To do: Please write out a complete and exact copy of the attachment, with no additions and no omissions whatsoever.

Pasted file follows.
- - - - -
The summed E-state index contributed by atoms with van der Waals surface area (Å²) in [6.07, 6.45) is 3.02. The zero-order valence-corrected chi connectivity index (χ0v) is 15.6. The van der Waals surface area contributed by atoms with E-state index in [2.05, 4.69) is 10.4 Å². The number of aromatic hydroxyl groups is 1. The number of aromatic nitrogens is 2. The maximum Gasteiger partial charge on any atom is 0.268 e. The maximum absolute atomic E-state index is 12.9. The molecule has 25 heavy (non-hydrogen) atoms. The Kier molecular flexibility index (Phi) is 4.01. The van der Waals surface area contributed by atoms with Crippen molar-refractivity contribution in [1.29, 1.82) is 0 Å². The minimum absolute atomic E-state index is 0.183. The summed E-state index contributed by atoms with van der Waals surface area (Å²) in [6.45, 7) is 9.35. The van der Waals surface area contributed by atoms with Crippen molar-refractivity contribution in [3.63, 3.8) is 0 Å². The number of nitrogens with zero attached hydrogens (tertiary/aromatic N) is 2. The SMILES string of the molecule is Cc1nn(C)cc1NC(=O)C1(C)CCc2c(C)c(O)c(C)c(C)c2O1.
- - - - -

The summed E-state index contributed by atoms with van der Waals surface area (Å²) in [6.07, 6.45) is 3.02. The zero-order valence-corrected chi connectivity index (χ0v) is 15.6. The van der Waals surface area contributed by atoms with E-state index in [2.05, 4.69) is 10.4 Å². The number of aromatic hydroxyl groups is 1. The number of aromatic nitrogens is 2. The maximum Gasteiger partial charge on any atom is 0.268 e. The maximum absolute atomic E-state index is 12.9. The molecule has 25 heavy (non-hydrogen) atoms. The Kier molecular flexibility index (Phi) is 4.01. The van der Waals surface area contributed by atoms with Crippen molar-refractivity contribution in [1.29, 1.82) is 0 Å². The minimum absolute atomic E-state index is 0.183. The summed E-state index contributed by atoms with van der Waals surface area (Å²) in [6.45, 7) is 9.35. The van der Waals surface area contributed by atoms with Crippen molar-refractivity contribution in [3.63, 3.8) is 0 Å². The number of nitrogens with zero attached hydrogens (tertiary/aromatic N) is 2. The SMILES string of the molecule is Cc1nn(C)cc1NC(=O)C1(C)CCc2c(C)c(O)c(C)c(C)c2O1.